Scientists using satellite data have created detailed maps of the vast snow-covered Antarctic continent. The maps reveal unprecedented views of surface features that provide clues to how and why the continent’s massive ice sheets and glaciers are changing. Researchers can now decipher the intricate history of ice movements in the just-released “Mosaic of Antarctica,” which uses images from the Moderate Resolution Imaging Spectrometer onboard NASA’s Terra and Aqua satellites. The map is the result of a partnership between NASA’s Goddard Space Flight Center, Greenbelt, Md.; the University of Colorado’s National Snow and Ice Data Center (NSIDC), Boulder; and the University of New Hampshire, Durham.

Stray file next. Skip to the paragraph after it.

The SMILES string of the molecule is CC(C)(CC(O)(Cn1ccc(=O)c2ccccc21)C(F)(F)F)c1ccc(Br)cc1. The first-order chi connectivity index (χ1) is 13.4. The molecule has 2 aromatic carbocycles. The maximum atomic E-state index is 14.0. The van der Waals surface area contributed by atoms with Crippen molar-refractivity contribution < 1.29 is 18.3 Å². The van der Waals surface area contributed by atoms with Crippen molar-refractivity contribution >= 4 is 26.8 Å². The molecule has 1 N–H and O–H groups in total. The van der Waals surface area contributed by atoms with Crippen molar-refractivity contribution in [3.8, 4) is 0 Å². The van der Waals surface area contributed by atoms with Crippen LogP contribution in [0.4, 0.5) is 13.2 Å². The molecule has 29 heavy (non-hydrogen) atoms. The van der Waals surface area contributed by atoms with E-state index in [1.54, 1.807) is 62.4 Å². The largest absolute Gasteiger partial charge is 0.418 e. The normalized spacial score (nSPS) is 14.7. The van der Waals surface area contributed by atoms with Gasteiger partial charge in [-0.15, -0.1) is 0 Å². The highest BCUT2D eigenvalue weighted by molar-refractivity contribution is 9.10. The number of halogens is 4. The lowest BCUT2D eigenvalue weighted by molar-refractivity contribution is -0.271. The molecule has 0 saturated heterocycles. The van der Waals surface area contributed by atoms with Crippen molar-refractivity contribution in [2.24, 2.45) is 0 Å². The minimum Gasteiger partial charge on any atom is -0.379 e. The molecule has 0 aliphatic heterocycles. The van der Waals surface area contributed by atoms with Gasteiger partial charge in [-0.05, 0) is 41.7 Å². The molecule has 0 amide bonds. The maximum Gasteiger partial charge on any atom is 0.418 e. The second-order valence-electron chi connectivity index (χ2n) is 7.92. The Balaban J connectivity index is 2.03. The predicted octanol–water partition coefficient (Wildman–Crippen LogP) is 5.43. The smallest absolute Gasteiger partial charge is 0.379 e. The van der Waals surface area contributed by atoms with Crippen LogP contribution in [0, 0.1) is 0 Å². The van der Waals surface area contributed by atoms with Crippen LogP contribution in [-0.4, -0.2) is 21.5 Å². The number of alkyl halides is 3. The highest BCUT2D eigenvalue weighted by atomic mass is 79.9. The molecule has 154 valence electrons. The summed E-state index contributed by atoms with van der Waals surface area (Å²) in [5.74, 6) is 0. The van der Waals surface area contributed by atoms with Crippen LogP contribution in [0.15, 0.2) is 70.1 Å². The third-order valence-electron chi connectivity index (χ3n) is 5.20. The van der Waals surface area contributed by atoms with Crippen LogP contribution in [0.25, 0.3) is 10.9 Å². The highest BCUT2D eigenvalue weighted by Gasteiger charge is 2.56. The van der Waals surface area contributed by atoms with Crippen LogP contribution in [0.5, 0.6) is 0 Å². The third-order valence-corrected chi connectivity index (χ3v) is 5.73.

A second map to be released early next year will provide the topographical survey of the continent with more than 65 million points surveyed from space by the Geoscience Laser Altimeter System orbiting on NASA’s Ice, Cloud and Land Elevation Satellite (ICESat). This “digital elevation model” produced at Goddard will be distributed by NSIDC in a format compatible with the Mosaic map. The new map will be used by researchers to identify interesting areas and plan expeditions to investigate them. The Mosaic removes the terrain distortion and produces a more accurate and natural-looking view of the continent and its very subtle surface features.